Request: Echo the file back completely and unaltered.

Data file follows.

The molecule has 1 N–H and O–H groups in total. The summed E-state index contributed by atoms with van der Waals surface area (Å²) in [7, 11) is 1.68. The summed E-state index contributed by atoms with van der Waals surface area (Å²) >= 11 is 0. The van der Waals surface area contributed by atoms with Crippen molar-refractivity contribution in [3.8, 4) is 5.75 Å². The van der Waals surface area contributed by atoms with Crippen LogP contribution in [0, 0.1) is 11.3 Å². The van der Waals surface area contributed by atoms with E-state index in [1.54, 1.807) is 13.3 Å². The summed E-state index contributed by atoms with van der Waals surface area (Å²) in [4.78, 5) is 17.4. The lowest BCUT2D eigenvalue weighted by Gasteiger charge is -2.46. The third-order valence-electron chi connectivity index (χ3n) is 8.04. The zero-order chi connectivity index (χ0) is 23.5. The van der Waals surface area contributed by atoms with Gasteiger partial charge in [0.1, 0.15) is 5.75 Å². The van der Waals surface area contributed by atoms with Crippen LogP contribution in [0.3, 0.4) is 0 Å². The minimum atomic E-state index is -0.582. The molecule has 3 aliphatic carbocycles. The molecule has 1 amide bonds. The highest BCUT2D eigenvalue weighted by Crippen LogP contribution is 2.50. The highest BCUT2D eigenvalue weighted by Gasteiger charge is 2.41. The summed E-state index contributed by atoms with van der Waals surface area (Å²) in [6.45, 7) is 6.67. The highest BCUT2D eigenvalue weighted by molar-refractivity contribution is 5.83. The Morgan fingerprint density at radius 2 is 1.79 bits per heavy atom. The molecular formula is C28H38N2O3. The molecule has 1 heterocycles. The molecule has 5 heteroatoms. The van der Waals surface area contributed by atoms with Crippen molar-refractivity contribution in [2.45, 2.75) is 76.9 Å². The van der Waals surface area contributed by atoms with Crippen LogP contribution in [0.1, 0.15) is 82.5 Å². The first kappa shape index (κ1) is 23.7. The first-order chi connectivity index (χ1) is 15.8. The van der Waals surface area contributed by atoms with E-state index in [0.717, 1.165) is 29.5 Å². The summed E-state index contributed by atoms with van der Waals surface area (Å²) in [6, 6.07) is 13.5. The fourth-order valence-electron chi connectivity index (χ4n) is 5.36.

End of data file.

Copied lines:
The molecule has 1 N–H and O–H groups in total. The summed E-state index contributed by atoms with van der Waals surface area (Å²) in [7, 11) is 1.68. The summed E-state index contributed by atoms with van der Waals surface area (Å²) >= 11 is 0. The van der Waals surface area contributed by atoms with Crippen molar-refractivity contribution in [3.8, 4) is 5.75 Å². The van der Waals surface area contributed by atoms with Crippen LogP contribution in [0, 0.1) is 11.3 Å². The van der Waals surface area contributed by atoms with E-state index in [1.54, 1.807) is 13.3 Å². The summed E-state index contributed by atoms with van der Waals surface area (Å²) in [4.78, 5) is 17.4. The lowest BCUT2D eigenvalue weighted by Gasteiger charge is -2.46. The third-order valence-electron chi connectivity index (χ3n) is 8.04. The zero-order chi connectivity index (χ0) is 23.5. The van der Waals surface area contributed by atoms with Gasteiger partial charge in [0.1, 0.15) is 5.75 Å². The van der Waals surface area contributed by atoms with Crippen LogP contribution in [0.3, 0.4) is 0 Å². The minimum atomic E-state index is -0.582. The molecule has 3 aliphatic carbocycles. The molecule has 1 amide bonds. The highest BCUT2D eigenvalue weighted by Crippen LogP contribution is 2.50. The highest BCUT2D eigenvalue weighted by Gasteiger charge is 2.41. The summed E-state index contributed by atoms with van der Waals surface area (Å²) in [6.45, 7) is 6.67. The highest BCUT2D eigenvalue weighted by molar-refractivity contribution is 5.83. The Morgan fingerprint density at radius 2 is 1.79 bits per heavy atom. The molecular formula is C28H38N2O3. The molecule has 1 heterocycles. The molecule has 5 heteroatoms. The van der Waals surface area contributed by atoms with Crippen molar-refractivity contribution in [2.45, 2.75) is 76.9 Å². The van der Waals surface area contributed by atoms with Crippen LogP contribution in [0.1, 0.15) is 82.5 Å². The first kappa shape index (κ1) is 23.7. The first-order chi connectivity index (χ1) is 15.8. The van der Waals surface area contributed by atoms with E-state index in [0.717, 1.165) is 29.5 Å². The summed E-state index contributed by atoms with van der Waals surface area (Å²) in [6, 6.07) is 13.5. The fourth-order valence-electron chi connectivity index (χ4n) is 5.36.